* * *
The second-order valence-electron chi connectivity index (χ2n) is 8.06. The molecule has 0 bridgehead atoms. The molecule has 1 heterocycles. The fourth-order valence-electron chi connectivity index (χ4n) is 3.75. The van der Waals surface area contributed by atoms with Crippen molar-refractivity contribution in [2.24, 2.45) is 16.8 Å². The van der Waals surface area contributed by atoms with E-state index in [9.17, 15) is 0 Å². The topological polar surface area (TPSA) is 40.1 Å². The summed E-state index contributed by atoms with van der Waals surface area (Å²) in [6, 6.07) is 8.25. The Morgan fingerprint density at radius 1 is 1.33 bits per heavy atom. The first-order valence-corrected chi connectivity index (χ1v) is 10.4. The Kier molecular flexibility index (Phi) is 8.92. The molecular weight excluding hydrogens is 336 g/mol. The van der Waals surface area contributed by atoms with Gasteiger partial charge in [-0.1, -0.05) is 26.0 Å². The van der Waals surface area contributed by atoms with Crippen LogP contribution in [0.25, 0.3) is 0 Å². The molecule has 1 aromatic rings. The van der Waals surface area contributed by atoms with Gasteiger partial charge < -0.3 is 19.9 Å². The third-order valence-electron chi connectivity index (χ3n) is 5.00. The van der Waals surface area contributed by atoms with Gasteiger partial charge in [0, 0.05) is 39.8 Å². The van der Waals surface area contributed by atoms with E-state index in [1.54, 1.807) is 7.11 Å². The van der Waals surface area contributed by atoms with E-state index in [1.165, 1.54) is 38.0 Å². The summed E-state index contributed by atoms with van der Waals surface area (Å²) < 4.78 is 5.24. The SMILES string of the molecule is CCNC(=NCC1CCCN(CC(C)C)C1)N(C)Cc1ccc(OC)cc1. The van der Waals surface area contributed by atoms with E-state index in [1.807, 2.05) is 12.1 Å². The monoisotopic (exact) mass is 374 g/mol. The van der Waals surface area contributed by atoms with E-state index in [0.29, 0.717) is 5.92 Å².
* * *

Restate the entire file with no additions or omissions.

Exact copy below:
The second-order valence-electron chi connectivity index (χ2n) is 8.06. The molecule has 0 bridgehead atoms. The molecule has 1 heterocycles. The fourth-order valence-electron chi connectivity index (χ4n) is 3.75. The van der Waals surface area contributed by atoms with Crippen molar-refractivity contribution in [2.24, 2.45) is 16.8 Å². The van der Waals surface area contributed by atoms with E-state index in [9.17, 15) is 0 Å². The topological polar surface area (TPSA) is 40.1 Å². The summed E-state index contributed by atoms with van der Waals surface area (Å²) in [6, 6.07) is 8.25. The Morgan fingerprint density at radius 1 is 1.33 bits per heavy atom. The first-order valence-corrected chi connectivity index (χ1v) is 10.4. The Kier molecular flexibility index (Phi) is 8.92. The molecular weight excluding hydrogens is 336 g/mol. The van der Waals surface area contributed by atoms with Gasteiger partial charge in [-0.1, -0.05) is 26.0 Å². The van der Waals surface area contributed by atoms with Crippen LogP contribution in [0.25, 0.3) is 0 Å². The molecule has 1 aromatic rings. The van der Waals surface area contributed by atoms with Gasteiger partial charge < -0.3 is 19.9 Å². The third-order valence-electron chi connectivity index (χ3n) is 5.00. The van der Waals surface area contributed by atoms with Gasteiger partial charge in [0, 0.05) is 39.8 Å². The van der Waals surface area contributed by atoms with E-state index in [1.54, 1.807) is 7.11 Å². The van der Waals surface area contributed by atoms with E-state index in [1.165, 1.54) is 38.0 Å². The summed E-state index contributed by atoms with van der Waals surface area (Å²) < 4.78 is 5.24. The SMILES string of the molecule is CCNC(=NCC1CCCN(CC(C)C)C1)N(C)Cc1ccc(OC)cc1. The van der Waals surface area contributed by atoms with E-state index in [1.807, 2.05) is 12.1 Å². The monoisotopic (exact) mass is 374 g/mol. The van der Waals surface area contributed by atoms with E-state index in [0.29, 0.717) is 5.92 Å².